The same fate more or less befell Secret Service (1969) since the Andersons were switching to live action productions as they were gearing up for Doppelgänger (or Journey to the Far Side of the Sun as it would be known in the US) which would lead up to the ufo series in much the same way as Thunderbirds Are Go! had paved the way for Captain Scarlet. Nevertheless, the Anderson team again succeeded in surpassing the already high standards they had set for themselves in previous productions.
For this new show the scriptwriters whittled down the number of protagonists even further. Gone were the days of big organisations that retained virtual armies of employees; the programme concentrated instead on the adventures of one Father Unwin (voiced indeed by famous comedian/entertainer Stanley Unwin) and his gardener Matthew Harding.
The twosome was employed by bishop British Intelligence Service Headquarters – Operation Priest, yet another secret spy club run by a mysterious individual by the name of, you guessed it, Bishop. Whenever this character found the affairs of the country in a nasty spot he would call on his two intrepid assistants. Father Unwin, by the grace of his 'trade', could penetrate into places where a more regular plain-clothes man would immediately have been detected (much as Joe MacClaine cunningly used his age in Joe 90), and once inside the reverend father would open his suitcase and out popped Matthew.
Now in day to day life Matthew was a regular sized, likable, if somewhat dim chap who tended the cottage grounds but in case of emergency he let himself be shrunk in size by Father Unwin's Minimiser, a device so small it could be hidden in a book. How the good father came into possession of the instrument was never fully explained but it was clearly another Anderson touch (the Anderson couple always came up with the format for a new series). Once in his diminutive state, Matthew would surreptitiously slip out of the suitcase he had been transported in and reveal himself to be an athletic and energetic character in possession of considerably more than the average intelligence, set to accomplish even the most dangerous mission.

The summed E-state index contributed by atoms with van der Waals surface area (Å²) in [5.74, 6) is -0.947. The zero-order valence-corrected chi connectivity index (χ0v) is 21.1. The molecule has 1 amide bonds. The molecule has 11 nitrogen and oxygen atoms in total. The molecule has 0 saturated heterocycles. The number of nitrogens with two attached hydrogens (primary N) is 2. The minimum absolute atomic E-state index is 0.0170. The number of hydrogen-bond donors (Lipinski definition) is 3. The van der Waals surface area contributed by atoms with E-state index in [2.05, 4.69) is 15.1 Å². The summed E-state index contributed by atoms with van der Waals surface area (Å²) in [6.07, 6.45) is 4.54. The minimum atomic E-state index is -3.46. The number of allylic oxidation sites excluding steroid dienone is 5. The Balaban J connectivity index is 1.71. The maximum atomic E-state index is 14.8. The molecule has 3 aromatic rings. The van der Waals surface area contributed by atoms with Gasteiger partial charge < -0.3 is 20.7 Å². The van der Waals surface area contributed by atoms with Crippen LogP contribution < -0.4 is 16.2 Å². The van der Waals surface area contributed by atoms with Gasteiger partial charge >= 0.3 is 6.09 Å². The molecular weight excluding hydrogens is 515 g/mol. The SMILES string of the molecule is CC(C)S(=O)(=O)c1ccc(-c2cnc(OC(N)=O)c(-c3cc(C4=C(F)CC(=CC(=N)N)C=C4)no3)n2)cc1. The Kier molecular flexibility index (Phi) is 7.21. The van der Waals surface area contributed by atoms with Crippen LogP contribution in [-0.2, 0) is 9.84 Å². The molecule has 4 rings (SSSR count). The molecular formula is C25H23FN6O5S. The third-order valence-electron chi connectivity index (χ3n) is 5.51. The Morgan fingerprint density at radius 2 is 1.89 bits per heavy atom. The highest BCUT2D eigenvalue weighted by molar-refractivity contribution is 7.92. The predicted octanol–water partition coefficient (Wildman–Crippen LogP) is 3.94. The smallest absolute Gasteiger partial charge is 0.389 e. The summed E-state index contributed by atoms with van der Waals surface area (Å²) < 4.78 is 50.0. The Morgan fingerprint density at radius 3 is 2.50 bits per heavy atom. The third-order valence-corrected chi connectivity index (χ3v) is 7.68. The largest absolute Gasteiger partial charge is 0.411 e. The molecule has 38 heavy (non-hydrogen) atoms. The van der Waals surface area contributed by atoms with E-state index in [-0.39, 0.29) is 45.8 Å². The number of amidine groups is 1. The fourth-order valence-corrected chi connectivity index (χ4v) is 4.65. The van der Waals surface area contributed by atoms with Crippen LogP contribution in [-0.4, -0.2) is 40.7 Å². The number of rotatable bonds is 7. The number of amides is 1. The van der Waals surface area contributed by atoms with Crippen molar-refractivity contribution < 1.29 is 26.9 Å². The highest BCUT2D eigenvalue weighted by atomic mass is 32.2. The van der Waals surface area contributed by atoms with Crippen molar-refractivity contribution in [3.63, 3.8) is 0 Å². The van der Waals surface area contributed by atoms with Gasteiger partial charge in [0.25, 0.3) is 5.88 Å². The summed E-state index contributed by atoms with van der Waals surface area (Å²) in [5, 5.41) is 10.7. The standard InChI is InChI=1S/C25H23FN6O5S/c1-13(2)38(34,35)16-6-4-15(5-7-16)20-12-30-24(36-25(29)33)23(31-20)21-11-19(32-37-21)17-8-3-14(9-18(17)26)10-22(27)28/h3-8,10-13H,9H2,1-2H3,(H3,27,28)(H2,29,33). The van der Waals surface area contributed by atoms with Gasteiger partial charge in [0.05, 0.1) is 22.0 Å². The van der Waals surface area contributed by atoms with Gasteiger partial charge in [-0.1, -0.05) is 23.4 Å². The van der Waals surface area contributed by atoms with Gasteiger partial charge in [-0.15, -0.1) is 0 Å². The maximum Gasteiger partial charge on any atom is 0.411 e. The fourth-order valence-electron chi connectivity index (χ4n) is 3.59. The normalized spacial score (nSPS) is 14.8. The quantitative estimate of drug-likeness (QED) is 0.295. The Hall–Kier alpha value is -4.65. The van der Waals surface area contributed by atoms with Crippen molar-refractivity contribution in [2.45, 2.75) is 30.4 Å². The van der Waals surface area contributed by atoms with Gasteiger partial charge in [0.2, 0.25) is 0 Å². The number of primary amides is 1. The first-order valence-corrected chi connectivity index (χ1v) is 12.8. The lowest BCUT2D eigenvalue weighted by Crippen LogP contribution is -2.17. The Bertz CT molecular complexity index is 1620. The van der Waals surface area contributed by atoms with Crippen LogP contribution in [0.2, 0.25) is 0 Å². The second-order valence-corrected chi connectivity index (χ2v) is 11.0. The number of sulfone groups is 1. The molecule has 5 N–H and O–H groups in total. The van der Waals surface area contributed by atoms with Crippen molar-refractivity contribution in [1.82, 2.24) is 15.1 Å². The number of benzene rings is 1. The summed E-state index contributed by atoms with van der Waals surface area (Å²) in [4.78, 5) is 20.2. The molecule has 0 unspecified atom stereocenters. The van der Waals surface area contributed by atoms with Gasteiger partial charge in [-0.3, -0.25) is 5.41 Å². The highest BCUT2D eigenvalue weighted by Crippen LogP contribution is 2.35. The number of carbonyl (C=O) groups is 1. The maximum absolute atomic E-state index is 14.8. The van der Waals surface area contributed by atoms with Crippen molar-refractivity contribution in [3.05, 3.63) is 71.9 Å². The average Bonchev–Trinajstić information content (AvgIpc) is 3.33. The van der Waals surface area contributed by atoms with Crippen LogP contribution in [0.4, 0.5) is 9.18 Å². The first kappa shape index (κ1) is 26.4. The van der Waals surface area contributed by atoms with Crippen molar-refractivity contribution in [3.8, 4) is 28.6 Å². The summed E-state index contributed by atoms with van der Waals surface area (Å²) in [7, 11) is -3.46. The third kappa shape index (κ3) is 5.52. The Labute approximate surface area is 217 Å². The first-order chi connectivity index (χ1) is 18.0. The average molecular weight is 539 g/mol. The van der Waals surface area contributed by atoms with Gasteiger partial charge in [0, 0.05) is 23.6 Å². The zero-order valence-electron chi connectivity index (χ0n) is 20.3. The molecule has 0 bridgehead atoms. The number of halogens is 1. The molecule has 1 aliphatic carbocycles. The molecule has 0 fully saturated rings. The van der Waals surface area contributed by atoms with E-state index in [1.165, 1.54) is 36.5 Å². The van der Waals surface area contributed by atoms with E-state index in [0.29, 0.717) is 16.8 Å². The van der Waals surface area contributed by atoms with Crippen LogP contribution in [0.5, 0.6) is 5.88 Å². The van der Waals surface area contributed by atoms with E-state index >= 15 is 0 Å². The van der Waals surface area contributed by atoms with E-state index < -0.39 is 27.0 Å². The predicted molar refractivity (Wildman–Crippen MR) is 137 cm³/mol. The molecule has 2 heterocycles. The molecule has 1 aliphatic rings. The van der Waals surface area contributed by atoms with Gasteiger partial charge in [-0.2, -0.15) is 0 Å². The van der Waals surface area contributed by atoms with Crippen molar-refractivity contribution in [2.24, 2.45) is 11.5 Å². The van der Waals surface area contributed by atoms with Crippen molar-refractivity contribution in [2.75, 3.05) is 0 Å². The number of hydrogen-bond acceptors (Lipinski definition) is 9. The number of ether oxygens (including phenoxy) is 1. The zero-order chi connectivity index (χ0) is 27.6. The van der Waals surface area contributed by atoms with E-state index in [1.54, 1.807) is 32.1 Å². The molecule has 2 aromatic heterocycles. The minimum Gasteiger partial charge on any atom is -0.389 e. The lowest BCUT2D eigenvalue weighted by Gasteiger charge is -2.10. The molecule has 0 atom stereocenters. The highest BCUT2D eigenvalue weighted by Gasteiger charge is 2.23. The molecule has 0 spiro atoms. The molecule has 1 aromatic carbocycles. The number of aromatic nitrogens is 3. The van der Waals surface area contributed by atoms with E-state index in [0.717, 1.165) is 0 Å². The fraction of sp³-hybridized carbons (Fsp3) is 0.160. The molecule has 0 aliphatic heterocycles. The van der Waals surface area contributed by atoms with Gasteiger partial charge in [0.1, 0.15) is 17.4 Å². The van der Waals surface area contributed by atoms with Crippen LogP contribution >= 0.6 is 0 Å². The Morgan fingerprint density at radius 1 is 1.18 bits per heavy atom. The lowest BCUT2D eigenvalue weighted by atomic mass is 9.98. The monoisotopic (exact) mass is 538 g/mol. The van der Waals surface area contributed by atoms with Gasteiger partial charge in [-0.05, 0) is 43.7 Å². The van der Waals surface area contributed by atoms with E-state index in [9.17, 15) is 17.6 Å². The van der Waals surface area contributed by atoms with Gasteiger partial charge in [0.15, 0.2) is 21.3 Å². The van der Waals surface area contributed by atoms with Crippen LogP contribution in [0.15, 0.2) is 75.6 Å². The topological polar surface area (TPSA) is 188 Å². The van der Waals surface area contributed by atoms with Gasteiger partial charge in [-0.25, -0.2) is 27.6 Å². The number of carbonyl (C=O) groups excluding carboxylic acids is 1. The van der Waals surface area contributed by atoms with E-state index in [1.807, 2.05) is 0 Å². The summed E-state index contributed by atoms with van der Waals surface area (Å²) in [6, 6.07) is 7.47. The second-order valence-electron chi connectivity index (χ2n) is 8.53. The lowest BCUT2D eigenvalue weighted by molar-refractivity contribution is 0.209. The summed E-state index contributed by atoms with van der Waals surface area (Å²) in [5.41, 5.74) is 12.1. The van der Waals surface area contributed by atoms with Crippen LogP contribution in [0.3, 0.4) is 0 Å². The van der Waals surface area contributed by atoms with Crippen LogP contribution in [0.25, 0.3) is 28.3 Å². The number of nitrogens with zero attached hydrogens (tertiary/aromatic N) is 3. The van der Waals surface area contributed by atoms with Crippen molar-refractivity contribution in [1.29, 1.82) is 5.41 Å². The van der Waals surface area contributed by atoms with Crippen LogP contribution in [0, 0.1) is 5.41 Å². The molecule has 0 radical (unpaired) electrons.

Technically this was the most advanced Supermarionation production ever. The 'actors' and sets were so lifelike they allowed intercutting of close and medium shots of puppets and miniature sets with long shots of human actors and real locations without the difference being all too noticeable. This mix of flesh and fiberglass had been seen before in earlier series of course but only to the extent of cutting away to human hands or feet (and in one case even an eye) for close-ups of specific manipulations that transcended the puppets' capacities, in spite of puppet sculptor John Blundall having developed a fully articulated miniature hand at one point. Another technique, that was pioneered by Mary Turner on Captain Scarlet and further improved during the production of Joe 90, was the use of puppets that were controlled from underneath, necessitated by the many cockpit shots featured in the series. In a sense, with this new series the Andersons bestowed their creative skills on their own creation: just like them, the reverend created miniature humans, marionettes. Strictly speaking, the Minimiser is the key to the perfect puppet and, remarkably enough, there is even a certain physical likeness between Gerry Anderson and Father Unwin.
By now, however, many felt that the charm that had characterised the earlier series was gone – the puppets had simply become too real and, while this was fine for posed stills, the immobile faces could never quite convey the drama that spoke from the pre-recorded dialogue. The switch to human actors, therefore, was imminent.